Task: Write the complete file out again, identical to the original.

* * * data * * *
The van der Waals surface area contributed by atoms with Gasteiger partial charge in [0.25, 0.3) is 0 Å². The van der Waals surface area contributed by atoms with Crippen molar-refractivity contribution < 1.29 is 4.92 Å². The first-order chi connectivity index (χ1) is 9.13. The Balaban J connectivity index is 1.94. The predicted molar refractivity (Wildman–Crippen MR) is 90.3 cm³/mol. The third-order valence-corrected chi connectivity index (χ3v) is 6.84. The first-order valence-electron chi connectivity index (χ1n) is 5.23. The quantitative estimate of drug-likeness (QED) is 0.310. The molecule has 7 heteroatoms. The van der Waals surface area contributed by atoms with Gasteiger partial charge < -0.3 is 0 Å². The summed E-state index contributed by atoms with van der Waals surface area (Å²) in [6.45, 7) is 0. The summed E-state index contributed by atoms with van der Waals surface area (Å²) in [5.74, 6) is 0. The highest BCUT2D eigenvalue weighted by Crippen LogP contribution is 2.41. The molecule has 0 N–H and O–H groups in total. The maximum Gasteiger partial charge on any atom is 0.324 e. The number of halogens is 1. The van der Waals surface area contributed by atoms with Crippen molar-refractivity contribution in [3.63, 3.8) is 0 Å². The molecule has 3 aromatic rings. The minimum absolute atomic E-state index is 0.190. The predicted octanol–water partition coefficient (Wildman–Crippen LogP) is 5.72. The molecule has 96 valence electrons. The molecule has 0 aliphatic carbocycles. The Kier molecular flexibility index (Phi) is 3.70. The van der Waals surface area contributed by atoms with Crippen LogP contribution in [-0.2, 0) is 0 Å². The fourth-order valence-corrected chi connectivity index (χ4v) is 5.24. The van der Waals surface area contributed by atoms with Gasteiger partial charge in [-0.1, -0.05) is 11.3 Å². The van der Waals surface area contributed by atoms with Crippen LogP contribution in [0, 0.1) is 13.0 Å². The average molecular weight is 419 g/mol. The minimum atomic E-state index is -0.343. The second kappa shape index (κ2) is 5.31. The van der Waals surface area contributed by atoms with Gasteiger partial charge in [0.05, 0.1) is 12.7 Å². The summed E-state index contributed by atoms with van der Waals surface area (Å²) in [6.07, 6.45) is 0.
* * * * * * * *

The van der Waals surface area contributed by atoms with Gasteiger partial charge in [0.25, 0.3) is 0 Å². The van der Waals surface area contributed by atoms with Crippen molar-refractivity contribution < 1.29 is 4.92 Å². The first-order chi connectivity index (χ1) is 9.13. The Balaban J connectivity index is 1.94. The predicted molar refractivity (Wildman–Crippen MR) is 90.3 cm³/mol. The third-order valence-corrected chi connectivity index (χ3v) is 6.84. The first-order valence-electron chi connectivity index (χ1n) is 5.23. The quantitative estimate of drug-likeness (QED) is 0.310. The molecule has 7 heteroatoms. The van der Waals surface area contributed by atoms with Gasteiger partial charge < -0.3 is 0 Å². The summed E-state index contributed by atoms with van der Waals surface area (Å²) in [6.45, 7) is 0. The summed E-state index contributed by atoms with van der Waals surface area (Å²) in [5.74, 6) is 0. The highest BCUT2D eigenvalue weighted by Crippen LogP contribution is 2.41. The molecule has 0 N–H and O–H groups in total. The maximum Gasteiger partial charge on any atom is 0.324 e. The number of halogens is 1. The van der Waals surface area contributed by atoms with Crippen molar-refractivity contribution in [3.63, 3.8) is 0 Å². The molecule has 3 aromatic rings. The minimum absolute atomic E-state index is 0.190. The predicted octanol–water partition coefficient (Wildman–Crippen LogP) is 5.72. The molecule has 96 valence electrons. The molecule has 0 aliphatic carbocycles. The Kier molecular flexibility index (Phi) is 3.70. The van der Waals surface area contributed by atoms with Crippen LogP contribution in [-0.2, 0) is 0 Å². The fourth-order valence-corrected chi connectivity index (χ4v) is 5.24. The van der Waals surface area contributed by atoms with Gasteiger partial charge in [-0.1, -0.05) is 11.3 Å². The van der Waals surface area contributed by atoms with Crippen LogP contribution in [0, 0.1) is 13.0 Å². The average molecular weight is 419 g/mol. The minimum atomic E-state index is -0.343. The second kappa shape index (κ2) is 5.31. The van der Waals surface area contributed by atoms with Gasteiger partial charge in [0.05, 0.1) is 12.7 Å². The summed E-state index contributed by atoms with van der Waals surface area (Å²) in [6.07, 6.45) is 0.